Background: Long-QT syndrome (LQTS) is primarily an electrical disorder characterized by a prolonged myocardial action potential. The delay in cardiac repolarization leads to electromechanical (EM) abnormalities, which adds a diagnostic value for LQTS. Prolonged left ventricular (LV) contraction was identified as a potential risk for arrhythmia. The aim of this meta-analysis was to assess the best predictor of all EM parameters for cardiac events (CEs) in LQTS patients. Methods: We systematically searched all electronic databases up to March 2020, to select studies that assessed the relationship between echocardiographic indices—contraction duration (CD), mechanical dispersion (MD), QRS onset to peak systolic strain (QAoC), and the EM window (EMW); and electrical indices— corrected QT interval (QTC), QTC dispersion, RR interval in relation to CEs in LQTS. This meta-analysis included a total of 1041 patients and 373 controls recruited from 12 studies. Results: The meta-analysis showed that LQTS patients had electrical and mechanical abnormalities as compared to controls—QTC, WMD 72.8; QTC dispersion, WMD 31.7; RR interval, WMD 91.5; CD, WMD 49.2; MD, WMD 15.9; QAoC, WMD 27.8; and EMW, WMD −62.4. These mechanical abnormalities were more profound in symptomatic compared to asymptomatic patients in whom disturbances were already manifest, compared to controls. A CD ≥430 ms had a summary sensitivity (SS) of 71%, specificity of 84%, and diagnostic odds ratio (DOR) >19.5 in predicting CEs. EMW and QTC had a lower accuracy. Conclusions: LQTS is associated with pronounced EM abnormalities, particularly prolonged LV myocardial CD, which is profound in symptomatic patients. These findings highlight the significant role of EM indices like CD in managing LQTS patients.

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  • 7.
    Abedpour Dehkordi, Adel
    Umeå universitet, Medicinska fakulteten, Institutionen för folkhälsa och klinisk medicin, Epidemiologi och global hälsa.
    Mental health in Northern Sweden: focusing on depressive symptoms; a risk factors analysis2016Självständigt arbete på avancerad nivå (masterexamen), 10 poäng / 15 hpStudentuppsats (Examensarbete)
    Abstract [en]

    Introduction: World Health Organization (WHO) and Global Burden of Disease (GBD) have classified depressive disorders as the unique most burdensome disease from the point of overall DALYs (disability-adjusted life years) among individuals in working ages. The continuous monitoring is of great importance for prevention and controlling strategies and it could be linked to economic development in the country via reducing DALYs. The rate of mental disorders has increased in Sweden during last years. In the present thesis, we aim to analyze the risk factors and prevalence of clinical depression in Northern Sweden.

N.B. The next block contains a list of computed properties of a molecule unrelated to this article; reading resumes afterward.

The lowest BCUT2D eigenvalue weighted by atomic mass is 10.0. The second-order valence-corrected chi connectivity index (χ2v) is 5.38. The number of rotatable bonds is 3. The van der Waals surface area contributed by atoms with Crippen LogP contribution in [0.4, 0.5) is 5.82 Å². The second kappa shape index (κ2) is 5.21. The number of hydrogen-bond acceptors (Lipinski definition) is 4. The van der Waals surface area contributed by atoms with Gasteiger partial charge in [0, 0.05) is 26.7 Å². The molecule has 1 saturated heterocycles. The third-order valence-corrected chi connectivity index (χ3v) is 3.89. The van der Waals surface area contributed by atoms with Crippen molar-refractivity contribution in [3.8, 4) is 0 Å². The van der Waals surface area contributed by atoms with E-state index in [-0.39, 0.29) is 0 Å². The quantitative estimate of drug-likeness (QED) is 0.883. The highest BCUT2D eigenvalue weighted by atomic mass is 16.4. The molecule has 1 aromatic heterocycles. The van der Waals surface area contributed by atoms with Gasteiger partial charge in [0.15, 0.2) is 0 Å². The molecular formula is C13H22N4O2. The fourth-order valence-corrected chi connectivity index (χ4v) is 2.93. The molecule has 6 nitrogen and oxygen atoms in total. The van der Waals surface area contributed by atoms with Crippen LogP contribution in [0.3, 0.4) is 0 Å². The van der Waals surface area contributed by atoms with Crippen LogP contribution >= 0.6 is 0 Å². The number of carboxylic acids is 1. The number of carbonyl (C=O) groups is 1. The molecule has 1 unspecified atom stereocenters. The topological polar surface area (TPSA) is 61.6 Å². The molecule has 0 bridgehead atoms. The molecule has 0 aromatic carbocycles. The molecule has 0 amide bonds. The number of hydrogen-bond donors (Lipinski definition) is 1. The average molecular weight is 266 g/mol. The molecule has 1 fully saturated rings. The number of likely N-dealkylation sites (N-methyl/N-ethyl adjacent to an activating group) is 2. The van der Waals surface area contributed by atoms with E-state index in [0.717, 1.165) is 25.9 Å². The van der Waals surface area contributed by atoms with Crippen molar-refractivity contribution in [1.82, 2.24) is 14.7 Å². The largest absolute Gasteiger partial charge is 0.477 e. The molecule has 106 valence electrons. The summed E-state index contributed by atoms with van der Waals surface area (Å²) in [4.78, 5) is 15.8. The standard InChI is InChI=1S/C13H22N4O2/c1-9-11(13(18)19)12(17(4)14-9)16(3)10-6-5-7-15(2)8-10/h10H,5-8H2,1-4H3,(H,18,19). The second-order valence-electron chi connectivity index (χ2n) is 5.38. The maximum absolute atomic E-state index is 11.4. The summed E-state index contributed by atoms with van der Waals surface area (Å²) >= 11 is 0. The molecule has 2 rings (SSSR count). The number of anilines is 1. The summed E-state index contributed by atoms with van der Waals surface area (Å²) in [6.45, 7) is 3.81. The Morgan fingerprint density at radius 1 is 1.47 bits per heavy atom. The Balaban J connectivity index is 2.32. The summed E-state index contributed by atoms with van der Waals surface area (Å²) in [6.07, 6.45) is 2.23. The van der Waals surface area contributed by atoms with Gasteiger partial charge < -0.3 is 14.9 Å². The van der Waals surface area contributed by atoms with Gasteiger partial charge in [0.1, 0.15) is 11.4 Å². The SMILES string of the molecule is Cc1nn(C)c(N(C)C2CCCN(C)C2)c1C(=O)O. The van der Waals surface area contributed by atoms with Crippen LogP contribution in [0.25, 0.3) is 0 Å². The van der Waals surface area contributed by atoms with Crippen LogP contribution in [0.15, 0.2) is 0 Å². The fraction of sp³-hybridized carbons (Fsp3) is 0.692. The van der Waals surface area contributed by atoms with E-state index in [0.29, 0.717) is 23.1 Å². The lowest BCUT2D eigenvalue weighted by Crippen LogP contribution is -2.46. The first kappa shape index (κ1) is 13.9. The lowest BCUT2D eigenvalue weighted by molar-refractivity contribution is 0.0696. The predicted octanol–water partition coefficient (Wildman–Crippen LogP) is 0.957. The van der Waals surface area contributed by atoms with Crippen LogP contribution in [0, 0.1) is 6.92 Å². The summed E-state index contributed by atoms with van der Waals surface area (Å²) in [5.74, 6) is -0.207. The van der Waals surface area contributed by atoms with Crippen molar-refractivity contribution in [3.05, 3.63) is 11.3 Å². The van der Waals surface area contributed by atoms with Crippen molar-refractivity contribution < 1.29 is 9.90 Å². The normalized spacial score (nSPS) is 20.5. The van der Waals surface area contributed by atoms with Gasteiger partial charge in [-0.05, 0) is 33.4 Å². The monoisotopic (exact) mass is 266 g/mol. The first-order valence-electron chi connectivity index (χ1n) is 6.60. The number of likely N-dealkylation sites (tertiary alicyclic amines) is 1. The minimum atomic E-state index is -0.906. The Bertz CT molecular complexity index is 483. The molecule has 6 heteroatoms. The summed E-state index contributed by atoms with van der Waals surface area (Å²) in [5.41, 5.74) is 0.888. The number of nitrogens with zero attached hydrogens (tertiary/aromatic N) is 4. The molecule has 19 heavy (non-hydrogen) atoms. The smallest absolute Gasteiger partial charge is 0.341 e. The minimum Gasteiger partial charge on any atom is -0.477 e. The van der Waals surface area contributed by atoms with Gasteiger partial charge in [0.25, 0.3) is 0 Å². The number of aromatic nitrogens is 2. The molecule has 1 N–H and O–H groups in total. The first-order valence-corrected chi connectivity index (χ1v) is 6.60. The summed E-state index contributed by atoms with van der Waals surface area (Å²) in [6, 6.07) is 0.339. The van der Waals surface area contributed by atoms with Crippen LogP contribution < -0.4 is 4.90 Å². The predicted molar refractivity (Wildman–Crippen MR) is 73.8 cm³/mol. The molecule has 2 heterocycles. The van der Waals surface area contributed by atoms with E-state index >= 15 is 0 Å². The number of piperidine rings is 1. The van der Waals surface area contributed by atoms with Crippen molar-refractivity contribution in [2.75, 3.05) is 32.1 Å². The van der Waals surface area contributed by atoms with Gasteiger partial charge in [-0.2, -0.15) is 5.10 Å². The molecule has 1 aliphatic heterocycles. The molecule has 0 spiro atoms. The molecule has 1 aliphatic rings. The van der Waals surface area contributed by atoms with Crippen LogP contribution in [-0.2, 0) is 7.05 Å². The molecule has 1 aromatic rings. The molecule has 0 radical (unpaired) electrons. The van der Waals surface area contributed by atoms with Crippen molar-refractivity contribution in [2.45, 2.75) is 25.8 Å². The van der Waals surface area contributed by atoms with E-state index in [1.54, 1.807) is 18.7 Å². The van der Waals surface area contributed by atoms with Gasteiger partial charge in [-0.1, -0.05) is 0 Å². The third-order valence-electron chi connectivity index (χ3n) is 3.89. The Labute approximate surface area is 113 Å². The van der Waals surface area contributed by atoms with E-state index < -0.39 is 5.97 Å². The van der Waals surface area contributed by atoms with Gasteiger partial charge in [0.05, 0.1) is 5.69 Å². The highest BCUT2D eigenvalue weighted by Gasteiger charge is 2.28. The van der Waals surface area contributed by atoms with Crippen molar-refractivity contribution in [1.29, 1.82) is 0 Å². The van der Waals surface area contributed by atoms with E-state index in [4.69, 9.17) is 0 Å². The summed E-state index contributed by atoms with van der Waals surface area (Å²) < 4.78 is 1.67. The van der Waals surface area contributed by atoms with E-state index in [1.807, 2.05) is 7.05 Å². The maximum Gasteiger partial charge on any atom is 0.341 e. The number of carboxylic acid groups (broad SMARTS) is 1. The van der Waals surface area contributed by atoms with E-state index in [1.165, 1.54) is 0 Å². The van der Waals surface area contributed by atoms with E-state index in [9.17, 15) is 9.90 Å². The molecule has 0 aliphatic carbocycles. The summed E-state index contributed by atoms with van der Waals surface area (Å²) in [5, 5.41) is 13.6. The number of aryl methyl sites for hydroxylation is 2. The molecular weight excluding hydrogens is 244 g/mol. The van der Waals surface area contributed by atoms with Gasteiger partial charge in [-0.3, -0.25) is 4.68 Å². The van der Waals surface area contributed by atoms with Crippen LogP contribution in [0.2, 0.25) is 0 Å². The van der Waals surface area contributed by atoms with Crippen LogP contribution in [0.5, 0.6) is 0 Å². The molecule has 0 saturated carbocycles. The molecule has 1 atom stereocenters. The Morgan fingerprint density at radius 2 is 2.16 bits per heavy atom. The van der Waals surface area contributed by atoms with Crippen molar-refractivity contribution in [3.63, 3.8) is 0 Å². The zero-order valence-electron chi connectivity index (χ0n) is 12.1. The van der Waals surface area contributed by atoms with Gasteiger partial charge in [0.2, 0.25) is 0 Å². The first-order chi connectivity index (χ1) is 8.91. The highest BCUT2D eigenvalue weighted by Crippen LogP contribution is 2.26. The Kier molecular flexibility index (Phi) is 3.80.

Material & Methods:An empirical cross-sectional study performed based on a questionnaire distributed to a random sample of inhabitants in Northern Sweden. 23560 individuals responded to the question about taking medicine for depression in last three months, which considered as the target sample. Descriptive statistics was used to measure prevalence of depression across different sociodemographic, social and behavioral factors. Pearson Chi square test was used for comparative purposes. Univariate/Multiple logistic regressions were conducted to estimate crude and adjusted odds ratio for depression across different explanatory variables (P<0.05 considered significant). Hosmer-Lemeshow test was applied for goodness of fit in regression models (P>0.05 considered good fit).

    Results & Discussion:The point prevalence of clinical depression estimated 6.06% (4.24% in male and 7.61% in female) in Northern Sweden for 2014. Logistic regression showed that using medicines (for anxiety, sleeplessness, diabetes), physical inactivity, vegetable-free diet were all associated with increased risk of depression in north of Sweden (P<0.00.5-0.05). High physical activity, being Farmer and Self-employed, high social support were strongly associated with low risk of depression (P<0.00.5-0.05). No ascending linear association was observed for clinical depression in relation to increasing age, education, and vegetable (P>0.05). However, a gradient was detected for income, physical activity and social support (P<0.05).

    Conclusion:This study shows that the depressive symptoms is relatively higher in Northern Sweden than whole Sweden on average. There is a slight increase in the rate of depression in Northern Sweden compared to 2009. Meanwhile, women are more susceptible to get diagnosed with clinical depression in Northern Sweden. Protective factors for clinical depression are being employed as a farmer and being physically active. Nevertheless, a combination of different risk factors related to depression was observed. Further research is required to find underlying causes of the higher rate of depression in women, risk factors related to different age groups.

  • 8.
    Abedpour Dehkordi, Adel
    et al.
    Umeå universitet, Medicinska fakulteten, Institutionen för folkhälsa och klinisk medicin.
    Nayeri, H.
    Naderi, G. A.
    Dinani, N. Jafari
    Boshtam, M.
    Interleukin-6 reduces paraoxonase-1 activity in a dose-dependent manner: evidence for a potential novel lipoprotein-based modulatory mechanism2016Ingår i: Atherosclerosis, ISSN 0021-9150, E-ISSN 1879-1484, Vol. 252, s. E113-E114Artikel i tidskrift (Övrigt vetenskapligt)
    Abstract [en]